Former Destrehan High School star Randy Roth has been turning heads in the minors.
He learned the essential skills needed for a potential big league career growing up in the parish. Recently, at the Midwest League All-Star game, Roth won the home run derby.
Roth, who is known for his power as a hitter, went into the sudden-death round in the derby, eventually out-hitting Jordan Benz of Cedar Rapids.
"I had a real good first half of a season; 13 homeruns, 50 RBI and 19 doubles. I've just been swinging the bat real well," said Roth. In addition to seeing the ball and swinging the bat well, Roth credits his teammates in the lineup before and after him as being a great help.
What was his prize for showing a powerful prowess at the all-star game? $100.
While he enjoyed the win, Roth said that the minors are not the place to a make fortune, saying that the lifestyle and financial compensation is very similar to "Bull Durham."
Even with a little bit of money, Roth loves the game and the big dream, the dream of becoming a major leaguer. "Minor league baseball is great. Everybody is trying to get to the majors, playing really hard. We are trying to make that big paycheck," said Roth.
The big difference, according to Roth, is the grind. "It's hard to stay focused sometimes. You play everyday. It's like a job. It is very mental," said Roth, adding that he is playing 142 games a season, opposed to the 70 he played in college.
After high school he played for Southeastern. Now Roth plays for the Quad-Cities Swing in Davenport, Iowa. The Swing is the minor league affiliate of the St. Louis Cardinals. With his steady bat, Roth has led the league most of the first half of the season in homers and runs batted in.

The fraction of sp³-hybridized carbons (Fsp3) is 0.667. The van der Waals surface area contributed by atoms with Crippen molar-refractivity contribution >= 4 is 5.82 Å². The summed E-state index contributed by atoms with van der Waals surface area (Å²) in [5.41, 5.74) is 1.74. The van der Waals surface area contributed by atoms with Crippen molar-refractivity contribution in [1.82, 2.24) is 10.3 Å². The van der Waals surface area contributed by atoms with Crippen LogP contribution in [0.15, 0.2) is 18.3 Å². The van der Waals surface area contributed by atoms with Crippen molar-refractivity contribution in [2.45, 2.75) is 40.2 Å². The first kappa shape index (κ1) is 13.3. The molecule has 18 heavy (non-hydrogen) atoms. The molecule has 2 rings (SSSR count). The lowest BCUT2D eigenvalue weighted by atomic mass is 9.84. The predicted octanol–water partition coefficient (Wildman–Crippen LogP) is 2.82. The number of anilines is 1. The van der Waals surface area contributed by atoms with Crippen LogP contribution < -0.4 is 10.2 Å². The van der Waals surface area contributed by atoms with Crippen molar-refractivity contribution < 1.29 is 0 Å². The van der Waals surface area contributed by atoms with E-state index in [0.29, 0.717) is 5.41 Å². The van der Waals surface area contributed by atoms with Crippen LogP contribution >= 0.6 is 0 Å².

On the defense, Roth plays first, third and right field, but he is making a name for himself with his bat, as he has only been with the Swing for three months and already made the all-star team.
While possibly on his way to fame and fortune in the majors, Roth has not forgotten his roots: "It was great playing in the parish. The fans were wonderful; it was just a great place to play."
"It was fun to have the River Parishes battles with Hahnville. You remember that for the rest of your life," Roth said over the phone.
Roth credits the hard-fought battles vital to his career development. "The recreation department (in the parish) was great. We competed everyday and in every aspect of the game. It was good baseball."
Each and everyday, Roth has had to learn to become a better baseball player. In the off-season, he studied under David Dullucci, a Baton Rouge native who plays currently for the Philadelphia Phillies. "I worked out with him through the winter," said Roth, adding Dullucci taught him a lot about what it takes to be professional.
Growing up, Roth was an Atlanta Braves fan. Like most kids in the South that didn't have a local major league team to root for, Roth watched and cheered for the Braves with his grandfather, seeing them broadcasted on TBS throughout the South.
Keeping his eye on the prize, Roth may one day get to play with those idols in the big leagues.
|Randy Roth is off to a bang in the minors with 13 homers, 50 RBIs and 19 doubles.|